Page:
Plants defend themselves against salmonella
Research scientists develop new approach to researching infections
Researchers from Friedrich-Alexander-Universität Erlangen-Nürnberg (FAU) have transferred elements of salmonella known as effectors into tobacco plants. In doing so, they hope to explore how diseases and infections are spreading in both humans and animals. As strange as this may sound; there is good reason for doing so: plants have an immune system which is in some ways surprisingly similar to those of humans and animals. By examining how a plant’s immune system responds to the salmonella effectors, the researchers hope to be able to draw conclusions with regard to how they work. Their research findings have now been published in the renowned journal New Phytologist (http://onlinelibrary.wiley.com/doi/10.1111/j.1469-8137.2012.04124.x/abstract).
Salmonella and EHEC are two examples of bacteria which can trigger serious diseases in humans and animals. When this happens a very specific bacterial process occurs within the body. With a type of molecular syringe the bacteria inject harmful proteins – the effectors – which can then inhibit the body’s immune defence system. As a result, the infection in the body can spread unhindered. FAU researchers from the departments of biochemistry and medical microbiology have put these effectors under the microscope.
“Broadly speaking, we could say that in some ways we are not dissimilar to daisies – for example with regards to the transport of molecules within cells”, says Dr. Frederik Börnke from the department of biochemistry at FAU. Scientists believe that over the course of evolution some cell processes have been “conserved” and this is why they function in the same way in humans, animals and plants. A team of researchers headed up by Dr. Börnke are now exploring whether animal and plant cells also react in a similar way to an attack by pathogenic, i.e. disease causing, bacteria – and if so, to what extent. The initiative for the project can be traced back to student Suayib Üstün, who carried out research on the topic for his master’s thesis and has since received his doctorate from the department of biochemistry.
The research project
“Our research focuses in particular on Type III effector proteins from a strain of salmonella commonly found in animals”, explains Dr. Frederik Börnke. “Salmonella uses these proteins to multiply inside the cells it has attacked. And as a result the animals become sick.” As the salmonella strain cannot attack plants innately, the plant’s immune system should not actually react to the salmonella. Yet when the FAU researchers transferred the effector proteins into tobacco plants, surprisingly quite the opposite was observed: the SseF protein triggered an immune response in the tobacco plants characterised by hypersensitive cell death. The cells containing the salmonella effectors died off in a type of cellular suicide. Thus it seems plants can innately inhibit an infection from spreading any further in the tissue. By examining the immune response of plants, researchers have been able to draw the conclusion that the SseF protein attacks a cellular function which has been conserved over the course of evolution amongst animals and plants, and which could ultimately play an important role in the immune response to pathogens in both organisms in the future.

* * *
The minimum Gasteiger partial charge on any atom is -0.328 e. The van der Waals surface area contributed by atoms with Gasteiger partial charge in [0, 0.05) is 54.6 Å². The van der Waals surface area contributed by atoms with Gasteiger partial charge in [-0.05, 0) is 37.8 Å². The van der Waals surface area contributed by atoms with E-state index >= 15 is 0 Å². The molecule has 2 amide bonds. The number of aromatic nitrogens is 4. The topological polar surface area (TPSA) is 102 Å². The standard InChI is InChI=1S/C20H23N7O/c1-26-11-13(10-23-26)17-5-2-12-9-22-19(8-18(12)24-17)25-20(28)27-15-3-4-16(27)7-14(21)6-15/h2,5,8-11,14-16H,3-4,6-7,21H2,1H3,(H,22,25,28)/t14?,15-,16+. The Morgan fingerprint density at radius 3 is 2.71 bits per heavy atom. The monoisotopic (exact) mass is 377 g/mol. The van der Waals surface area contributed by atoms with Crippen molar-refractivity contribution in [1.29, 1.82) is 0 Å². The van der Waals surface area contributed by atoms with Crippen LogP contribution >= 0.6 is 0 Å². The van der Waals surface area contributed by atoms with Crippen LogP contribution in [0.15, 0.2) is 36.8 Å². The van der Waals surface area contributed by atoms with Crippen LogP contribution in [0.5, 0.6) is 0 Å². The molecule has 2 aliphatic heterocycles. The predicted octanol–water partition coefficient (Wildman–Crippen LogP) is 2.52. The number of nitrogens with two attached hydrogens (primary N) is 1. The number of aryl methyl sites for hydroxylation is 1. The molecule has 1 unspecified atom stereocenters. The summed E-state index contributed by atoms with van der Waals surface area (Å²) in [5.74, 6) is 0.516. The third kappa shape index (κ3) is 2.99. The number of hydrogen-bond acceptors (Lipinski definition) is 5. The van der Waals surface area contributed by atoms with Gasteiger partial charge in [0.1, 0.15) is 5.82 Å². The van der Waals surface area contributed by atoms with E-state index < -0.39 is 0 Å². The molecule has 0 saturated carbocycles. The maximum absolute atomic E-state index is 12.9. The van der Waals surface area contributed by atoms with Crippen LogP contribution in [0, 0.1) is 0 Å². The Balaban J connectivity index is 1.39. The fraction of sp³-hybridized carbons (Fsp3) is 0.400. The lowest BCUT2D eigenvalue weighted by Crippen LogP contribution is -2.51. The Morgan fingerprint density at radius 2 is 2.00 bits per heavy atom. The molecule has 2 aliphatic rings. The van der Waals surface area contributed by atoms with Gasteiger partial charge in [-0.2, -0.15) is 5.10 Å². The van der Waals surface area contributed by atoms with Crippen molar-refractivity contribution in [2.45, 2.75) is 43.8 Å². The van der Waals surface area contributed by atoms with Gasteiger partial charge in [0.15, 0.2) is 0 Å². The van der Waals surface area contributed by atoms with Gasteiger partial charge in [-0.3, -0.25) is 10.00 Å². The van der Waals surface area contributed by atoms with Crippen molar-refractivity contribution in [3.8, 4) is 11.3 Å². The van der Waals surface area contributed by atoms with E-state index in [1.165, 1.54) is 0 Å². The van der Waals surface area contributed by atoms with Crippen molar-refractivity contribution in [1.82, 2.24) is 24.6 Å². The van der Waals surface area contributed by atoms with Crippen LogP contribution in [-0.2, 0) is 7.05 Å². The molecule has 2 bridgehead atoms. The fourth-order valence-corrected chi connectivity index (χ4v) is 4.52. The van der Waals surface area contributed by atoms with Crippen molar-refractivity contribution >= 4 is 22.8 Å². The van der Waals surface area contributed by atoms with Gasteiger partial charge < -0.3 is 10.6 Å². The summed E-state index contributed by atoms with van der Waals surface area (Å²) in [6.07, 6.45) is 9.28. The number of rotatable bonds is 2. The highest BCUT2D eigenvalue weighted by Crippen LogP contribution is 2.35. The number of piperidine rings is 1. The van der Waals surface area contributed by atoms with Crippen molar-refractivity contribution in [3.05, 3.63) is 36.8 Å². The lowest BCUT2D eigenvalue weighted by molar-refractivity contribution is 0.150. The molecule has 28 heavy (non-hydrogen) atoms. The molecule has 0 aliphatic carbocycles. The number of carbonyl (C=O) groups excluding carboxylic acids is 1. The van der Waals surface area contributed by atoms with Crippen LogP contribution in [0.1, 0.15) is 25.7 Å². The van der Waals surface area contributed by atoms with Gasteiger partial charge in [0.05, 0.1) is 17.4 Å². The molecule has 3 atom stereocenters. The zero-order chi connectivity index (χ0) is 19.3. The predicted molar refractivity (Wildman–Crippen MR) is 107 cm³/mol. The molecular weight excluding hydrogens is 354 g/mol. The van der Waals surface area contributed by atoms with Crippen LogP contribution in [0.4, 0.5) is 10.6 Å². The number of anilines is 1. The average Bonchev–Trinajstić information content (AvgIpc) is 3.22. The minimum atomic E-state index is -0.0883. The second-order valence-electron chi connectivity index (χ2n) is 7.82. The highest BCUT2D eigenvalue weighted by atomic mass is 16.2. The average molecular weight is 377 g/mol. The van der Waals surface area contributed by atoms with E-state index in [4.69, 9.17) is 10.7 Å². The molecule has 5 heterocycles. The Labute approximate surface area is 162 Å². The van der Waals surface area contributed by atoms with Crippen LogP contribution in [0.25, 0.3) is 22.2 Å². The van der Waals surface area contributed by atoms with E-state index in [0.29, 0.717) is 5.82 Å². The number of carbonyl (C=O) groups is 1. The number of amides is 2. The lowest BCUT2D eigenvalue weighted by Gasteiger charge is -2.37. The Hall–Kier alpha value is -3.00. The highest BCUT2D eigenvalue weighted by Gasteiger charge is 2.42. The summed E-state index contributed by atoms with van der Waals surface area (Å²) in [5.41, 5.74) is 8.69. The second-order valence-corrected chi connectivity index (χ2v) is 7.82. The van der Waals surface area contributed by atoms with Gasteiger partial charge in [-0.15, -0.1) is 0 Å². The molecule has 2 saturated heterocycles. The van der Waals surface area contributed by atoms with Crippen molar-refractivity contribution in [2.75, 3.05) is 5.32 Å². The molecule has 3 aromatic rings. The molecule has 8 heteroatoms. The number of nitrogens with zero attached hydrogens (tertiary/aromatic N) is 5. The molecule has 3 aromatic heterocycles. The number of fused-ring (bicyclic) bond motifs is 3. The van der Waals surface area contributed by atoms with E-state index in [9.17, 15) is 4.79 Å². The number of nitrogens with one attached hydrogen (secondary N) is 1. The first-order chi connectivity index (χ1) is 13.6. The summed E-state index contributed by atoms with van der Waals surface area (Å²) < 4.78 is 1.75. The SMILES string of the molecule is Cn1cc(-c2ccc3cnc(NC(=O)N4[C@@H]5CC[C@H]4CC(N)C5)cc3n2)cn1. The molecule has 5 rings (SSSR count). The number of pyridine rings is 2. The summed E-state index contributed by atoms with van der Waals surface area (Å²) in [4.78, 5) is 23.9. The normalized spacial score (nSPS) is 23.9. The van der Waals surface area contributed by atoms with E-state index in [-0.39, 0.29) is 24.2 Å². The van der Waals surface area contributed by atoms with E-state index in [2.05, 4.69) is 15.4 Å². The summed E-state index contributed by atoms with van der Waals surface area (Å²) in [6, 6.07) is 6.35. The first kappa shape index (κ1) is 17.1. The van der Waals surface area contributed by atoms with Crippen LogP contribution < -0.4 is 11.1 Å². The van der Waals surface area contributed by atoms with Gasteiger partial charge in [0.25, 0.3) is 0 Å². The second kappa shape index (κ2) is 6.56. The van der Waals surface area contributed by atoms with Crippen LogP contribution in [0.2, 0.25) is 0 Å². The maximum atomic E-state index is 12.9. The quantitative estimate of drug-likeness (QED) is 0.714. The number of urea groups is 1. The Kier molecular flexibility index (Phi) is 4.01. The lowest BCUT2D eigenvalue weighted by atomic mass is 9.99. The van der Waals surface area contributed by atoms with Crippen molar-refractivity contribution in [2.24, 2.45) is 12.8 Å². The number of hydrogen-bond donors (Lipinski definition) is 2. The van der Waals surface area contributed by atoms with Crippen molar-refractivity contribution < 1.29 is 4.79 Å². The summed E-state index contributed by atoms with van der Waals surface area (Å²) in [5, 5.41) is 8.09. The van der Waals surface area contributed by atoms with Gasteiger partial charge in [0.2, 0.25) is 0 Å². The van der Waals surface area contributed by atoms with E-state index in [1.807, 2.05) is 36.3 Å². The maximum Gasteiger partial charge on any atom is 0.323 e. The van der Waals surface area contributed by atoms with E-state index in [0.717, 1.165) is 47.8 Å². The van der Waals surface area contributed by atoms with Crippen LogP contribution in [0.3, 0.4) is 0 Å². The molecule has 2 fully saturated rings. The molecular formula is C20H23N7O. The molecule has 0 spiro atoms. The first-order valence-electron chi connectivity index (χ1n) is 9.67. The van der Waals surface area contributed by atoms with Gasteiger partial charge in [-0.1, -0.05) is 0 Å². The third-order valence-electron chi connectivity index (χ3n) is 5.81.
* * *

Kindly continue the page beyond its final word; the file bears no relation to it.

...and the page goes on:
The scientists will be able to use the results of their study in various ways. On the one hand, it opens the door to future experiments on plants for research into the impact of pathogenic bacteria that attack humans and animals. On the other hand, it would prove a great advantage in terms of examining cell cultures and animal models, as plants can be cultivated more easily and more cost-effectively and are good to work with on a molecular biological level.
“Furthermore, our discovery provides us with at least the theoretical possibility of producing plants with immunity to these bacteria.” Epidemic outbreaks are becoming increasingly common due to increased consumption of raw fruit and vegetables which could be infected with salmonella or other forms of bacteria harmful to humans – EHEC is just the latest example of this. “Although salmonellae are not necessarily pathogens to plants, there is evidence to suggest that the bacteria are also capable of multiplying in plant tissue. If the plants were able to recognise the bacteria at an early stage, this could then potentially help contain the bacteria’s reproduction and in turn reduce the health risk to humans”, speculates Dr. Börnke.
The collaborative research area 796
The study was part of a sub-project carried out within the framework of the collaborative research area 796 (SFB) “Control mechanisms of microbial effectors in host cells”. The SFB is to receive €9 million in funding from the German Research Foundation and is located in the department for biochemistry at Friedrich-Alexander-Universität. The SFB’s spokesperson is Prof. Dr. Uwe Sonnewald. Within the framework of the research project the research scientists hope to investigate how diseases are caused by viruses and bacteria.
More information for the media:
PD Dr. Frederik Börnke